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Abu Dhabi, UAEMonday 1 March 2021

Bruce Springsteen DUI: Singer's Jeep Super Bowl advert pulled following November arrest

‘Drinking and driving can never be condoned,’ says Jeep spokesperson

US rock star, Bruce Springsteen's Super Bowl advert for Jeep has been taken down by the car manufacturer after it was revealed the singer had been arrested on suspicion of DWI in November last year. Reuters 
US rock star, Bruce Springsteen's Super Bowl advert for Jeep has been taken down by the car manufacturer after it was revealed the singer had been arrested on suspicion of DWI in November last year. Reuters 

Singer-songwriter Bruce Springsteen’s acclaimed advert for Jeep, which aired during the Super Bowl, has been removed from YouTube and Twitter following the news that the musician had been arrested on suspicion of driving under the influence of alcohol in New Jersey last year.

The 71-year-old Glory Days rocker’s arrest came to light on Wednesday, February 10, just days after his “meet in the middle” commercial for Jeep aired during Super Bowl LV, with a message for America to come together again following the recent election.

Springsteen was arrested on November 14, 2020 in Gateway National Recreation Area in his native New Jersey and charged with driving while intoxicated, reckless driving and consuming alcohol in a closed area, National Park Service spokeswoman Brenda Ling told The Hollywood Reporter. Ling revealed that Springsteen was “cooperative throughout the process”.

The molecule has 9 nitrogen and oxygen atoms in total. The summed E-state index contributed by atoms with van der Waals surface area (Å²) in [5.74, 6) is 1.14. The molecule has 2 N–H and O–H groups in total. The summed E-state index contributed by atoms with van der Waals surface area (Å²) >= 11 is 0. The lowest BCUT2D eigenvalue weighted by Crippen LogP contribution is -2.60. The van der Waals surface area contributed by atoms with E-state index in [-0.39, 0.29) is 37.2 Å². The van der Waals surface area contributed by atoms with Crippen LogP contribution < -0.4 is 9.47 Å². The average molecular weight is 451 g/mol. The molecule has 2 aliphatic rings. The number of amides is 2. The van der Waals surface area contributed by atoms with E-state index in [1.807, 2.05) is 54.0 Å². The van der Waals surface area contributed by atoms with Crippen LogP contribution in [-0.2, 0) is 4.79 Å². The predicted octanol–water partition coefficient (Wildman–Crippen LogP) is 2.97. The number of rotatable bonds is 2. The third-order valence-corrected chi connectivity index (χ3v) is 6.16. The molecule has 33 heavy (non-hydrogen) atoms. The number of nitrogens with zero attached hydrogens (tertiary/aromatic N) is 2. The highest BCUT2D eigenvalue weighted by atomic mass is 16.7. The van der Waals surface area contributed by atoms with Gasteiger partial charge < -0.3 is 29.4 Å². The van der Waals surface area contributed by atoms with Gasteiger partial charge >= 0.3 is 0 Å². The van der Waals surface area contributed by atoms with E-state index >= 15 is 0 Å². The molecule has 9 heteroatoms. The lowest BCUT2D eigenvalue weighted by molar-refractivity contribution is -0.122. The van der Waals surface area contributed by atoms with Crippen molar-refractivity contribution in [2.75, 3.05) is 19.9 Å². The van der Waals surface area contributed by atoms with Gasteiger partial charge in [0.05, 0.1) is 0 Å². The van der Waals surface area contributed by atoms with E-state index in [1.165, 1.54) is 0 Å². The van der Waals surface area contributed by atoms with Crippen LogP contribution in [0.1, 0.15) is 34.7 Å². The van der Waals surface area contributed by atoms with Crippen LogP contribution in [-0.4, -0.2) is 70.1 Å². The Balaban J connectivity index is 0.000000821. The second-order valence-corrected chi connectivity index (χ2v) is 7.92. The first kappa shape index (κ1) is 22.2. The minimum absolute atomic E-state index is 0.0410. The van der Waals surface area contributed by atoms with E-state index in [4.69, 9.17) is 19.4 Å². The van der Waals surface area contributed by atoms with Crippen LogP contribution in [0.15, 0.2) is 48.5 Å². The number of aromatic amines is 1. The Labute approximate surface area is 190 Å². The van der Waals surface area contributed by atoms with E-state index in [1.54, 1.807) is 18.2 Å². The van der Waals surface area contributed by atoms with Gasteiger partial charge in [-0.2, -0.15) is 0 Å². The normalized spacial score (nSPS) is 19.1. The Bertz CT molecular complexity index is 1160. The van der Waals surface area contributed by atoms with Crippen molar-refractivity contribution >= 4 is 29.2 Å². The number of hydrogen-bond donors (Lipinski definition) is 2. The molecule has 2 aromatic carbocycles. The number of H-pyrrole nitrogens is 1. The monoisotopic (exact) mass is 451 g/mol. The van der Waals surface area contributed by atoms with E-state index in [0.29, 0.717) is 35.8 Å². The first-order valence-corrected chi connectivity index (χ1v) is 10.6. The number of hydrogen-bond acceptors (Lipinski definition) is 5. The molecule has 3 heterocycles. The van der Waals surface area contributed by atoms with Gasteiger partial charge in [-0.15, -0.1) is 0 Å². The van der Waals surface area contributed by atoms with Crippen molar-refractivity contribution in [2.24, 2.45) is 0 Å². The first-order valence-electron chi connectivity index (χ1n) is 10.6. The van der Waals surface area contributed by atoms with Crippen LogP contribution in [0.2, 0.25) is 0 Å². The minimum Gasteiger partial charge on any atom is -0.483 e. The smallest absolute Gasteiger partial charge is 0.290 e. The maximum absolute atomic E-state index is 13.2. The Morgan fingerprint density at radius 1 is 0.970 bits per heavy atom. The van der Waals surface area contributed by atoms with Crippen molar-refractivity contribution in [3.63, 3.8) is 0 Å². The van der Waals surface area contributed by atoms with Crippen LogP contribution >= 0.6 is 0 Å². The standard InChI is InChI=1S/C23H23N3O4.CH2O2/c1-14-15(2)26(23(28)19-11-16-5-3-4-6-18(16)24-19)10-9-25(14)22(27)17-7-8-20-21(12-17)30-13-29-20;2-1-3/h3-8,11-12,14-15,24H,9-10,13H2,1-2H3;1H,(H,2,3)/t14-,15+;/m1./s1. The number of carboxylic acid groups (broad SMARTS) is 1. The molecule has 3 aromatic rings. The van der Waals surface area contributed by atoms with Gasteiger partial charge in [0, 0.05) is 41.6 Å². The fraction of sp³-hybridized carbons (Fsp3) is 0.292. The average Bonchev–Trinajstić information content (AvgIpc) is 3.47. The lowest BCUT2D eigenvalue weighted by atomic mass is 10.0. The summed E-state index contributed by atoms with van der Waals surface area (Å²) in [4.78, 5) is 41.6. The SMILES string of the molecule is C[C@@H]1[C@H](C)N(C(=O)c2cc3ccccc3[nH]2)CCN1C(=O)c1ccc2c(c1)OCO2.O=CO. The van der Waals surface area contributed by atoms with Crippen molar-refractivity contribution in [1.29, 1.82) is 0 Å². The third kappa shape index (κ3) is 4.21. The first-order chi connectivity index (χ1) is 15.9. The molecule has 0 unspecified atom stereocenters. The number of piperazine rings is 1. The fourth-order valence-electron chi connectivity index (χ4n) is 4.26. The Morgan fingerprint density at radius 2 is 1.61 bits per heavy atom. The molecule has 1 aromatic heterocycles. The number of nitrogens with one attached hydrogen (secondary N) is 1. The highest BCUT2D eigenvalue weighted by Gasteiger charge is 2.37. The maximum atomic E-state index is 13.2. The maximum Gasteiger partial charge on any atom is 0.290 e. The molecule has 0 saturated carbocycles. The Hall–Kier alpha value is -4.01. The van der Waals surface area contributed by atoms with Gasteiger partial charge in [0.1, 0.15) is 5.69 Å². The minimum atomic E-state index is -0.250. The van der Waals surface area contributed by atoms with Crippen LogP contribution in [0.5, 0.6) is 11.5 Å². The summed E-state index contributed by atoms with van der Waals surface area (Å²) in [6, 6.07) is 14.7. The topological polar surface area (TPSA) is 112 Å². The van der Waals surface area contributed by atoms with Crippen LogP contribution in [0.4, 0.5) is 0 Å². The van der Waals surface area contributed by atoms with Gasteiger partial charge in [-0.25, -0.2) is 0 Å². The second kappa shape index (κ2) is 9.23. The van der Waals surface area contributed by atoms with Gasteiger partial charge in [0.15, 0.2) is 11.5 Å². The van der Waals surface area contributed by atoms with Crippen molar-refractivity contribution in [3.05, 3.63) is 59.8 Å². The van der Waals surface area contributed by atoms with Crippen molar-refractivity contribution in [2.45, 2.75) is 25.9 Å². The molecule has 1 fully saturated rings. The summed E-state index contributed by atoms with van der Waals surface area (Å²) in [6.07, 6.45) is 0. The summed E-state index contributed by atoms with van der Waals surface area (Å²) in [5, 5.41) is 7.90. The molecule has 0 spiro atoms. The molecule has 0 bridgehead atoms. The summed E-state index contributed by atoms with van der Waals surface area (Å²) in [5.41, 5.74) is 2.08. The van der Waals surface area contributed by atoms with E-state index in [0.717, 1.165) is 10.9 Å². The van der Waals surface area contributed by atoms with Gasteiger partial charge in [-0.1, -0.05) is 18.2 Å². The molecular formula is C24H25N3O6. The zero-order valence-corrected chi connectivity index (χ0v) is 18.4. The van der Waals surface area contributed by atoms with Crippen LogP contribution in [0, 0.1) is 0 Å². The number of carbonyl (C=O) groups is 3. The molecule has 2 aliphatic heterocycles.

Following the news Jeep removed the advert from both their official YouTube and Twitter pages, although, at the time of writing, the singer still has the commercial up on his Twitter account.

“It would be inappropriate for us to comment on the details of a matter we have only read about and we cannot substantiate,” a spokesperson for Jeep told The Hollywood Reporter.

“But it’s also right that we pause our Big Game commercial until the actual facts can be established. Its message of community and unity is as relevant as ever. As is the message that drinking and driving can never be condoned.”

The Dancing in the Dark singer has spoken in the past about his mental health issues, also revealing that he has been in therapy for almost 40 years.

“My issues weren't as obvious as drugs,” he told the New Yorker. “They were quieter – just as problematic, but quieter. With all artists, because of the undertow of history and self-loathing, there is a tremendous push toward self-obliteration that occurs onstage … You are free of yourself for those hours; all the voices in your head are gone. Just gone. There's no room for them. There's one voice, the voice you're speaking in.”

Updated: February 11, 2021 12:15 PM

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